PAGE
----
Finance, Economic Planning and Development Minister Goodall Gondwe must not give in to the pressure for more funding to ministries, departments and agencies (MDAs). The demand for more allocations in the 2015/16 National Budget is so unprecedented that you wonder whether these government officials think every problem—including their own inefficiencies and mismanagement—can be cured by throwing more money at them.
In fact, most of the funding problems dogging the MDAs are self-inflicted—controlling officers allowed billions of kwachas to be siphoned out of their institutions through the K92 billion and K24 billion Cashgates as well as other fraudulent activities.
Some of them, like the Ministry of Agriculture and Food Security, squandered their money by giving each other hefty fake allowances—to the extent that some officers got allowances for 1000 days in a year that has 365 days.
Then there is the matter of ghost workers who have flooded MDAs and defrauding government of huge amounts of money under the watch of controlling officers who control nothing but their own pockets.
What is even more worrying is that members of Parliament (MPs) sitting in cluster committees to scrutinise the budget are providing a listening ear and turning themselves into lobbying platforms for the MDAs.
Do the MPs and their MDA bedfellows know what they are asking for or they just do not care?
Just in case they did not get the memo, I will break it down for them, especially on how precarious the government’s fiscal position is.
Proposed total expenditures in the 2015/16 national budget are projected at K902 billion against revenues of K763 billion.
This leaves a deficit of K138 billion, which will be financed by borrowing—most likely through a combination of domestic and foreign borrowing.
Either way, the loans will squeeze out the private sector from the money market while saddling our children with debt burdens that are already nearing pre-debt relief unsustainable levels.
On top of such a huge deficit, do the MDAs and MPs want to pile more, which will only lead to more borrowing with catastrophic macroeconomic consequencies on inflation and interest rates, for example?
We already have a ballooning public sector wage bill that jumped by 25 percent (it could rise even further if civil servants have their way again), interest payments that rose by around 13 percent and increasing private sector arrears.
As I write this, the Malawi Revenue Authority (MRA) cannot even meet tax collection targets.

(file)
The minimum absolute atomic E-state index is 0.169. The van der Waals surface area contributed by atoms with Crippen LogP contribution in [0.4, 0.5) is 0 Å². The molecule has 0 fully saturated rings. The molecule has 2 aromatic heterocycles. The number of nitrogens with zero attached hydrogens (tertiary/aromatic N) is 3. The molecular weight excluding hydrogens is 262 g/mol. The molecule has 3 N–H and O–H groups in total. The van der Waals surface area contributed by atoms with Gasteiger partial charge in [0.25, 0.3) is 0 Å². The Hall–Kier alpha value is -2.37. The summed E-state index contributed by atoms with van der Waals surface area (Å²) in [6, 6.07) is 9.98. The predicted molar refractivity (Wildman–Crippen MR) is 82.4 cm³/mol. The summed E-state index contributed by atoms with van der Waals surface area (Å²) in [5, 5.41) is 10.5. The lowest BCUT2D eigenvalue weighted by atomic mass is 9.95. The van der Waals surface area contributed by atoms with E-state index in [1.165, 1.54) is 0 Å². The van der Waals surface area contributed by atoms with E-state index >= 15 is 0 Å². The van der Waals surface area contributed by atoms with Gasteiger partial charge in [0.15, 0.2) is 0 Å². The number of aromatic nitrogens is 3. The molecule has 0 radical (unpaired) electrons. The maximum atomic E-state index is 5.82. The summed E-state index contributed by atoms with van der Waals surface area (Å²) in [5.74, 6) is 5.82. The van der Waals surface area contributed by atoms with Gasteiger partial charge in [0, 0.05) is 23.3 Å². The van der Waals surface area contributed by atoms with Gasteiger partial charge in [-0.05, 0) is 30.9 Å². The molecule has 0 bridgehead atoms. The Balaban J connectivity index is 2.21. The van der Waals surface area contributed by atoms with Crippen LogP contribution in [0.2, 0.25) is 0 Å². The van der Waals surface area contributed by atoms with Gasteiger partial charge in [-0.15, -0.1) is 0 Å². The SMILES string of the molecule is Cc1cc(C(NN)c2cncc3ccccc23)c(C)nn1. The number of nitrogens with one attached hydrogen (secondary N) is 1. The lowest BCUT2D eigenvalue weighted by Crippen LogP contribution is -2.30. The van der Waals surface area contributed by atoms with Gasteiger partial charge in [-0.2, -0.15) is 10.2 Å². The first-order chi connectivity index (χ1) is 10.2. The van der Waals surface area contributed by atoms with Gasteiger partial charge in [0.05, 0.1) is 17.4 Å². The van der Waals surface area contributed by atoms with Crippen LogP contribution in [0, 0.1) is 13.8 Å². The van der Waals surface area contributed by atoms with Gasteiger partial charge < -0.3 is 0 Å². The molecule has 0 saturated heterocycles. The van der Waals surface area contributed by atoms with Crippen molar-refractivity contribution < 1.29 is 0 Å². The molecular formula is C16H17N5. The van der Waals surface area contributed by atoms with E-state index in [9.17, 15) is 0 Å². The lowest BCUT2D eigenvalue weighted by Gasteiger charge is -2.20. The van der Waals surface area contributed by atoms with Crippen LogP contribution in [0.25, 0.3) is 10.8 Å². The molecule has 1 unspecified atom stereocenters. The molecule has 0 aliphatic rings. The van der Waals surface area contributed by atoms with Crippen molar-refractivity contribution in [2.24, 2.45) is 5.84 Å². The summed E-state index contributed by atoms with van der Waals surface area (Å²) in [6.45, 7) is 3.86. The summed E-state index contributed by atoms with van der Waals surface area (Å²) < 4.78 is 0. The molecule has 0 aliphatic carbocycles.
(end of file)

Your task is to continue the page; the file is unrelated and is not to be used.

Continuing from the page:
Donors—who traditionally finance 40 percent of our national budget—have mostly stayed away, especially bilateral partners, leaving us in a fiscal conundrum no one has a clear idea of how to get out of it.
Economic growth—the very source of revenue everyone is clamouring for—is not expanding at a pace that would generate the kind of revenue that would help the country meet even its prioritised spending needs.
According to Nico Asset Managers Limited, Malawi’s gross domestic product (GDP) growth is expected to be between 3.6 percent and 5.5 percent in 2015 as agricultural production falls due to the damage caused by the heavy rains and floods as well as owing to the continued suspension of production at Kayelekera Uranium Mine.
In 2016, Gondwe expects the economy to expand by seven percent. I like the optimism. Unfortunately, no respected economist and forecaster I know agrees with this wild estimate given the adverse weather conditions that have knocked nearly 30 percent off national agricultural output.
Note that agriculture is the single largest source of economic growth for Malawi, responsible for at least 30 percent of GDP.
Its influence on macroeconomic variables such as inflation, interest rates and even the budget deficit points to a much more expansive influence on economic output that cannot just be wished away.
This country has serious problems desperate for serious people to solve them. I cannot see those serious people in MDAs and in Parliament, let alone that bunch of hand-clappers passing for Cabinet.
All I see are jokers who want to worsen the problems, not solve them. Why we end up with such people running the affairs of this country is a question I always find hard to answer.